The Oklahoma Tornadoes Can Teach Us About Our Climate, and Ourselves

Summary:  The reactions to major  events reveals much about us and our institutions. Such as the tragic Oklahoma tornadoes, showing the usual propaganda, the evolution of the news media, and an opportunity to learn about climate science.

Those seeking to use global warming to change US public policy have become desperate as the failure of their forecasts erodes public support.  Many respond by abandoning the IPCC and consensus science, making extreme forecasts outside those forecasts (see the IPCC’s report; large PDF). Many respond by blaming global warming for large but normal weather events.

The former is sad, but the latter is ugly — exploiting tragedies for political gain, with little or no scientific basis. As we see now regarding the tornadoes in Oklahoma.

Senator Barbara Boxer (D-CA) boldly makes stuff up:

“This is climate change. We were warned about extreme weather: Not just hot weather, but extreme weather. When I had my hearings, when I had the gavel years ago — it’s been a while — the scientists all agreed that what we’d start to see was extreme weather.”

“Carbon could cost us the planet,” Boxer added, plugging her own carbon tax bill, co-sponsored by Vermont Sen. Bernie Sanders. “The least we could do is put a little charge on it so people move to clean energy.”  (Daily Caller)

Journalists have usually accepted uncritically any claim relating weather to global warming, without checking what the IPCC says — or if the area has warmed during the past decade or two (a warming world does not mean each spot has warmed).  But they are learning.

Andrew Revkin, New York Times, 21 May 2013:

Any influence of climate change on dangerous tornadoes (so far the data point to a moderating influence) is, at best, marginally relevant and, at worst, a distraction.

BBC News, 21 May 2013:

There are more tornadoes in total being recorded in recent years, mainly due to better reporting and fewer truly unpopulated areas where they would go unseen.

Yet there is no indication that the frequency of large tornadoes is increasing. While 2011 saw thelargest number of storms above EF1 among records dating back to 1954, 2012 was among the lowest.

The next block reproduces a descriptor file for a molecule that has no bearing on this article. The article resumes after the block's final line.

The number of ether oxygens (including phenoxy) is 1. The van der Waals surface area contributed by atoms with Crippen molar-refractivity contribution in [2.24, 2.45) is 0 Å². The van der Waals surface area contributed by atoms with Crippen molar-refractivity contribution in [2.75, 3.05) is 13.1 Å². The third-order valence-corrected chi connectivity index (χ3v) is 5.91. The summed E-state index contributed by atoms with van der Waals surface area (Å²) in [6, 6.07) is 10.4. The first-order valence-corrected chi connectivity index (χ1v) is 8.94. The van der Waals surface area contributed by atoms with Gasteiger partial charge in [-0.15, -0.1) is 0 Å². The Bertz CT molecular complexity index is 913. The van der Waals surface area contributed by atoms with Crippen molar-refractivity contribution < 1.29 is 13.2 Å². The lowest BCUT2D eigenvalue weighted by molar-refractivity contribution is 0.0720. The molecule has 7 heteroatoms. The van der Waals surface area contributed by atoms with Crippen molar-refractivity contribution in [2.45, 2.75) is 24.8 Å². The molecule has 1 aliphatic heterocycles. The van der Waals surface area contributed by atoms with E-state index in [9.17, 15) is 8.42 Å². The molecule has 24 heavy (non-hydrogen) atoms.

These articles provide readers with little understanding of the current science, and nothing about the IPCC’s conclusions and forecasts. Still even these small notes in their articles represent progress.

In fact the evidence is overwhelming, both in terms of data and current climate science, that tornado incidence and severity have not increased — and that there is little theory and evidence linking tornadoes to global warming.

At this point point the usual FM website post shows this by marshaling data from the global climate agencies, excerpts from IPCC reports, and statements from scientists.  Anthony Watts has already done so at his website, probably better than I would.  It’s worth a look by anyone interested in truth and science.

For More Information about extreme climate

  1. Climate Armageddon postponed (again): the melting polar ice, 9 October 2010
  2. Looking into the past for guidance about warnings of future climate apocalypses, 17 October 2010
  3. Run from the rising waves! (The latest climate catastrophe scare), 27 June 2012
  4. Ignorance and propaganda about extreme climate change, 10 July 2012
  5. A look behind the curtain at the news of extreme climate events in the US, 22 August 2012
  6. Hurricane Sandy asks when did weather become exceptional? (plus important info about US hurricanes), 28 October 2012
  7. IPCC says “It is likely that the sea level rise has accelerated”. The evidence is flimsy, showing a larger problem, 21 December 2012
  8. Update about global temperatures. Watch our world warm!, 5 January 2013
  9. Has global warming increased the frequency & virulence of extreme weather events?, 10 February 2013

This piece is cross-posted from Fabius Maximus with permission.

One Response to "The Oklahoma Tornadoes Can Teach Us About Our Climate, and Ourselves"

  1. Hal   May 29, 2013 at 1:07 pm

    I live in Oklahoma — born here 65 years ago — the 'extreme weather' has definitely gotten much worse. As to the reason — that is hard to say — but YOU are the one distorting facts.